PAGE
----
I was especially alarmed because the two seats in my minivan were brand new. After reading recently that child seats more than seven years old are unlikely to meet current federal safety standards, I threw out the hand-me-downs we’d been using since our first son was born. I shopped at four different stores before I found the seat I was looking for (the one recommended by Consumer Reports). I even called the manufacturer’s 1-800 number to make sure I truly understood the installation instructions. Still, my children’s car seats failed the test.
On the assumption that there are other good-intentioned parents in the same boat, I interrupt this normally self-indulgent column to pass on a few of the latest car seat recommendations:
Big people sit in front. Small people sit in back. Period. Make it a rule, no matter how much your kids wheedle to join you up front, and no matter how violently they annoy each other when they’re sitting side-by-side in back. The safest place in the car is the back seat, regardless of whether the passenger side of your front seat has an air bag. If it does, however, and you install your safety seat there anyway, you’re playing Russian roulette with only one chamber empty.
Never use a car seat before you read the instructions. Car seats are frequently incompatible with the seat belt systems in cars. The only way to know if the seat you’ve selected works with the car you drive is to read the manuals that come with each. This is no easy task, unfortunately, thanks to the Neanderthal literacy level of most technical writers, but do the best you can with the books. Then call the 1-800 number in each to clear up any confusion.
If the auto manufacturer says you need to use a locking clip to secure the seat to the car, use one. If you don’t, the seat is worthless in an impact. Worthless.
Allow no more than one inch of play once the seat is buckled in. If you push or tug on the seat and it moves more than an inch in any direction, your child could end up with massive head and neck injuries. In a crash, that seat is going to be propelled forward at high speed before the seat belt engages and snaps it back against the seat at speeds that could literally break a child’s neck. To attach the seat as tightly as possible, sit in it yourself, pushing against the front seat with your feet and pressing your butt back and down as hard as you can, all while pulling the seat belt tight. (You might want to protect your dignity by making sure your neighbors aren’t home when you attempt this maneuver.)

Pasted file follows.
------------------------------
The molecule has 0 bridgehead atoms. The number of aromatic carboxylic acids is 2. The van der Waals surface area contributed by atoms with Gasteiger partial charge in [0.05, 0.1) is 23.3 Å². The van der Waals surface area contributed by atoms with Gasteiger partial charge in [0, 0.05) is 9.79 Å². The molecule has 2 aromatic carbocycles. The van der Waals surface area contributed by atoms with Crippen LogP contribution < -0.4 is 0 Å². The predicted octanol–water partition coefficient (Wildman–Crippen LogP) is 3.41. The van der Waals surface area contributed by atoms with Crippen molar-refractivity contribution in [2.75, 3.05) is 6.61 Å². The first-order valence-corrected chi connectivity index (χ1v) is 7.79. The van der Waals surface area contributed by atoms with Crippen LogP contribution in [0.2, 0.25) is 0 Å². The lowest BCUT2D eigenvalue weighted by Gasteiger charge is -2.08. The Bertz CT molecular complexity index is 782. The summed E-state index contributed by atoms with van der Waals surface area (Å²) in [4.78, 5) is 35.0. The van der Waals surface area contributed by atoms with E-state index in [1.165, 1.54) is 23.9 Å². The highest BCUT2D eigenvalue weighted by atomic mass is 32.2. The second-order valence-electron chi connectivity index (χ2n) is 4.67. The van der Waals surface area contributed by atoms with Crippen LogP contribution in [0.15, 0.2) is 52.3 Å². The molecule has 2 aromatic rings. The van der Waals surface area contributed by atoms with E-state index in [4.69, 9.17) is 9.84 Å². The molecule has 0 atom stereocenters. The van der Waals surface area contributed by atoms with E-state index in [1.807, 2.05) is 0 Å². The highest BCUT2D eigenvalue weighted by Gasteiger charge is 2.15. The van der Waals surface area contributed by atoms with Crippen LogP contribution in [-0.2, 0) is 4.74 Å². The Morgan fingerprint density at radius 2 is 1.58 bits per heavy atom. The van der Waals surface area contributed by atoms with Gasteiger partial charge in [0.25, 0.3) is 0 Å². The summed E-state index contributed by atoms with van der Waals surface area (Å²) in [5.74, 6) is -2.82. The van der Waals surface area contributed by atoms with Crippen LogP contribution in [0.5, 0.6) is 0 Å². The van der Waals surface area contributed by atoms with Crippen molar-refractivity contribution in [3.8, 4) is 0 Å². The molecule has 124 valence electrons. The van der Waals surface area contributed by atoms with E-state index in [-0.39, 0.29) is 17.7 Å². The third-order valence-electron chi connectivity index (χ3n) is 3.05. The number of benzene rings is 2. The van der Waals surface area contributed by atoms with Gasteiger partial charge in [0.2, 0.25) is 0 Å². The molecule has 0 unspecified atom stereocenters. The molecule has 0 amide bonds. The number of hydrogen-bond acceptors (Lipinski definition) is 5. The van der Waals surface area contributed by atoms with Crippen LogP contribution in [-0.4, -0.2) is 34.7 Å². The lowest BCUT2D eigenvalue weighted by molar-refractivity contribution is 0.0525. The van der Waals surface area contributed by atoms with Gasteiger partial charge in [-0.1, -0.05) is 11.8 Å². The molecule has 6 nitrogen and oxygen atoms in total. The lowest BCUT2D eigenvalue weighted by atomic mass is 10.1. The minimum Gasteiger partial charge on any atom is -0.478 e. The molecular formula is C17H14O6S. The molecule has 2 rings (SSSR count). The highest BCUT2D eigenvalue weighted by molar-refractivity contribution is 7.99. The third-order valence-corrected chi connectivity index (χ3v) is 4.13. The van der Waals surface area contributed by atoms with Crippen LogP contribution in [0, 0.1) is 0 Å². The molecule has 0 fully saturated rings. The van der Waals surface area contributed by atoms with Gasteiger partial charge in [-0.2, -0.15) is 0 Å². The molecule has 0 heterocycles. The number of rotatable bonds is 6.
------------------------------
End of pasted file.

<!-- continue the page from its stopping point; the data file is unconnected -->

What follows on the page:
Be sure the seat fits the child. Infants younger than one year should ride facing the rear (see previous reference to whiplash injuries), but most rear-facing infant seats fit only children weighing 20 pounds or less. If your baby outgrows the infant seat before he or she is a year old, you’ll have to buy a convertible seatone that converts from a rear-facing infant seat to a forward-facing toddler seat. Same deal with toddlers: Once a kid weighs 40 pounds, take him or her out of the convertible seat and invest in a booster seat, preferably one that threads the shoulder harness of the seat belt to a safe position across the child’s chest. Good convertible and booster seats cost $100 or more, but that’s a bargain when you consider mortuary costs.
Don’t give in to peer pressure. Safety experts now recommend keeping kids in booster seats until they weigh 80 pounds, but try telling that to a skinny kindergartner convinced you’re making him look like a baby to his friends at school. At my house, we compromised with a seat belt adjuster designed to make a standard seat belt fit a 50-pound kid, but I’m rethinking that decision in light of the new studies. My big boy’s not going to like it, but I’m about to get that booster seat out of the attic.